History of St Albans Roman City
St Albans, located in Hertfordshire and found just 22 miles from London has a long and illustrious history. The city is the oldest in Hertfordshire and although it is a modern and progressive city, the origins of St Albans go back over 2,000 years.
This run of continued human occupation ensures St Albans is an area that many people look to in order to retain a link to the past and to plot the evolution of mankind in England over the years. St Albans is located next to the site of a settlement from the Catuvellauni times, Verulamium the Roman town and the River Ver.
The first recording of the town came as Verulamium, an Iron Age settlement of Celtic origins, and this name translates as "the settlement above the marsh".
The Romans conquered England in AD 43 and this area was quickly developed into one of the biggest towns of Roman Britain, being declared the capital city. The initial town was built mainly of wood and during the revolt of Boudica in AD 60 and 61, the town was destroyed.
A rebuilding process began shortly afterwards and a number of impressive public buildings and town houses were created during the period. In the year AD 275, a gated wall encircled the Roman city.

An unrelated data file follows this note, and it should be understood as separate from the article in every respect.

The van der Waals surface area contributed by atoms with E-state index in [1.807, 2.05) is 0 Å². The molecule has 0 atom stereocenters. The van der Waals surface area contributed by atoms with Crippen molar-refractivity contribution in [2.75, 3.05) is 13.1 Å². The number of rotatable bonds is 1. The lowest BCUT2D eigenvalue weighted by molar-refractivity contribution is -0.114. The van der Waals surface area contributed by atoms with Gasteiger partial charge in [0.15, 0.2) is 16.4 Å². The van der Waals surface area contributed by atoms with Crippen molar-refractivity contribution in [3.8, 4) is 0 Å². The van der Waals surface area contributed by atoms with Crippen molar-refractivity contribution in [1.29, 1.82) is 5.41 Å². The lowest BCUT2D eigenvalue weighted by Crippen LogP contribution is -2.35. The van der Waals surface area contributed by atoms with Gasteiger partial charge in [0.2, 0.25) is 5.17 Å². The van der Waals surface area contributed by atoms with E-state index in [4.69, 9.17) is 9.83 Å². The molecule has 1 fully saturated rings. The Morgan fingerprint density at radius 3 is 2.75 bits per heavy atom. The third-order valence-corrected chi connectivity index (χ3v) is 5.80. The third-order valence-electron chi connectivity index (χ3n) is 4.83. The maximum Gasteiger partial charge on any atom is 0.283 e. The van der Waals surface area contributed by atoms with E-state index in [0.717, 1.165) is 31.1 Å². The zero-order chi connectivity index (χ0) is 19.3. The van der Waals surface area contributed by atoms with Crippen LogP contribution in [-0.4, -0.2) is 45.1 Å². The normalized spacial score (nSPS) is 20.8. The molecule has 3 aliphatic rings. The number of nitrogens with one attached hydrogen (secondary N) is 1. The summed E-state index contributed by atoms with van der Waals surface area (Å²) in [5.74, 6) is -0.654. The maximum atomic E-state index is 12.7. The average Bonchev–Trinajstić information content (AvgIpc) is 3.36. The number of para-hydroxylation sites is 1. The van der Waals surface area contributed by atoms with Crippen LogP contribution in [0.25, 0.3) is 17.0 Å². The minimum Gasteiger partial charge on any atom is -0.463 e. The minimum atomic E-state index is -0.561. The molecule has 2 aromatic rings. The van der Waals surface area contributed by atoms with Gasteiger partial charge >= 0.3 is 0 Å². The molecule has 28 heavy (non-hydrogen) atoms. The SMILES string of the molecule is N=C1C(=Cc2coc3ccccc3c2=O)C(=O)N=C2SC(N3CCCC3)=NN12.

The Roman Army left the area in disarray
The Roman Army left the area in AD 410 and this started the decline and decay of the area. This decay was to provide the platform for the development of a new area though and the ruined buildings of Verulamium provided the buildings materials of the area which would be known as St Albans. This name was chosen as it was close to the site where St Albans was executed. Visitors to the Norman Abbey tower will find bricks dating back to Roman times on display.
St Alban was a Cristian martyr, who is believed to have been executed at some point between AD 209 and AD 304. A shrine was constructed in his honour and in the 5th Century, a church was constructed.
The more famous Abbey in St Albans was founded in AD 793 by King Offa of Mercia, who is credited with the construction of the Benedictine abbey and monastery in St Albans.
A famous historical moment came in 1213 when the initial draft of the Magna Carta was created in St Albans Abbey. A market was located outside of the Abbey and this has been recorded dating back to the 10 th Century.
In the 14 th Century, conflict rose between the Abbey and the residents of St Albans, who were keen to obtain rights of their own. This led to a wall and gate being constructed around the Abbey. St Albans saw action during The Wars of The Roses, with two separate battles being fought here. The First Battle of St Albans occurred on the 22nd of May 1455 and this ended in a defeat for Lancaster which started the war. On the 17 th of February in 1946, the Lancastrians gained revenge in The Second Battle of St Albans, which took place on Bernards Heath, which is located to the north of the town centre area.